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4 July 2023

Black Man on the Run by Ira Mathur

This exclusive extract from Ira Mathur's pacy and piercing short story, 'Black Man on the Run', first published in Wasafiri 114: Windrush: Writing the Scandal, opens with a feeling, and a homecoming, one that’s stopped short at the border. Here, the protagonist, a ‘so-called Windrush man’, faces first an immigration officer, and later a lawyer, as his identity, citizenship, and rights are all called into question.

You can read the full piece online or in Wasafiri 114.

There is a black,

A black man on the run

Through a lonely Beijing Street,

There he goes,

My God he’s running again,

this time through Brooklyn’s Howard Beach,

And there he goes again,

Through the streets of Soweto

— David Rudder, ‘1990’

You know that feeling you get in your stomach as the plane swoops across the blinding silvery sheet of the ocean over the Northern Range’s misty rainforest? Oh God half a century ago I was part of this landscape, within it? It’s strange seeing it from a height — I was once drenched in it. I can still remember the feeling of hot asphalt beneath my feet, salt in my eyes, underwater with seaweed, sun filtering through trees. In a few seconds it’s all here again, Port of Spain backdropped against the hills, the deep soggy green of the Caroni Swamp. The plane stutters and we are on the runway. Is this home?

On landing I am asked to stay on board while the rest of the passengers disembark. I watch them talking, rushing, reaching, colliding, laughing. There is no resigned queuing. Yep, I’m home.

When the immigration officer arrives to escort me off the plane, I see myself as if from a distance, a skill that proved useful in my years in London: a thin black man in a shabby too-large jacket escorted to a small glass-framed office made to wait, treated like a criminal.

The immigration officer, a young man with smooth dark skin that makes me think of my son, questions me with a look that has already decided I’m guilty. ‘Criminal record in the UK?’ ‘No’ I say. ‘But you are being deported. Why?’ ‘I don’t have papers.’ He tosses his head to one side and the policeman by his side frisks me, asks me to hand over my wallet. The immigration officer examines credit cards, pounds.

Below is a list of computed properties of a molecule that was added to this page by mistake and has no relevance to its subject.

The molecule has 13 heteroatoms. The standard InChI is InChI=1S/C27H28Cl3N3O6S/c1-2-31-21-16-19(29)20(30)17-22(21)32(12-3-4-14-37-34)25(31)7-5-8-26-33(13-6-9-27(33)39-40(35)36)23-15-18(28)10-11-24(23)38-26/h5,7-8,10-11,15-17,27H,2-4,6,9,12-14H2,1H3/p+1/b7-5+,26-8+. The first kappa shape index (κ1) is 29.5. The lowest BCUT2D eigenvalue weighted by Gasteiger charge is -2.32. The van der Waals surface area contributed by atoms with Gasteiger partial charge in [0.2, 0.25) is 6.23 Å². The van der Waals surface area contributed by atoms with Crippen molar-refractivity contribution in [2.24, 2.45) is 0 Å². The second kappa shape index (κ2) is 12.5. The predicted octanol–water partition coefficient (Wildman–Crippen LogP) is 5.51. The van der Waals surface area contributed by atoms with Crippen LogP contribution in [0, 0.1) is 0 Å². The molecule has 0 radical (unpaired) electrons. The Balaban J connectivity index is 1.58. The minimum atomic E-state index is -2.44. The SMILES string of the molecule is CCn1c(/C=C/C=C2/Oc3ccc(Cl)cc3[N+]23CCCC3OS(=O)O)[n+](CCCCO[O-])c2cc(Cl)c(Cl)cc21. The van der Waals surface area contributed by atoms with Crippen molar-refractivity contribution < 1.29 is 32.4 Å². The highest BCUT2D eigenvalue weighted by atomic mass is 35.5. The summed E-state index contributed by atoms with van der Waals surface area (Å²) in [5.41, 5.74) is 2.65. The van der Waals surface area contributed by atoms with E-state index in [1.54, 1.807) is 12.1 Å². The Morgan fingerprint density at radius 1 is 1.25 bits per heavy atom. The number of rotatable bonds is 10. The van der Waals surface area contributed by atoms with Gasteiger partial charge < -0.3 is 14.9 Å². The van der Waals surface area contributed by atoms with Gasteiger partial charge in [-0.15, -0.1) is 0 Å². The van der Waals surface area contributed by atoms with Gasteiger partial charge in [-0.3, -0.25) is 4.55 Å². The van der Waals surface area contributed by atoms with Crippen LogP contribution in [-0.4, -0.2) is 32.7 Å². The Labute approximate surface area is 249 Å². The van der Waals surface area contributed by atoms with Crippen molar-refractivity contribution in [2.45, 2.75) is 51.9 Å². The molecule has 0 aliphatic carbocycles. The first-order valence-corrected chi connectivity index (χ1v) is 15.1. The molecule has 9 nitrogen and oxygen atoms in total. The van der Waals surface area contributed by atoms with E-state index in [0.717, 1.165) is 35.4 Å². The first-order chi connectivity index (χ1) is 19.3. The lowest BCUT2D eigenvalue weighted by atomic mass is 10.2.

‘How you get this rich?’

‘Have some respect eh. I ain’t have no godfather and I ain’t thief. I work like a dog for my foreign money.’ It’s funny how I revert to talking like a Trini after all these years. I should have known what was coming.

He says in addition to deportation papers there is a ‘Request to Hold’ against my name going back to 1970. An hour later two uniformed men arrive holding machine guns. The immigration officer summons me to the office, and says I am to be escorted to the Golden Grove Prison with these prison officers. I ask about my luggage, but one of the officers shrugs and the other says somebody will sort that out. I am numb while being frog marched out of the building and into a waiting jeep, wedged between men carrying automatic weapons. A red dust flies in my face and I wonder if there is something wrong with my eyes. As I feel the trickles of sweat run down my spine, I remember. Sahara Dust. How it can turn the place red, make you blind. But I look anyway at my country, a bronze landscape painting in this light. I open my mouth at the arc of the green gold hills, the immortelle trees dotted along the highway, the towering Mt St Benedict Abbey, where Irish monks welcome non-Catholics like me.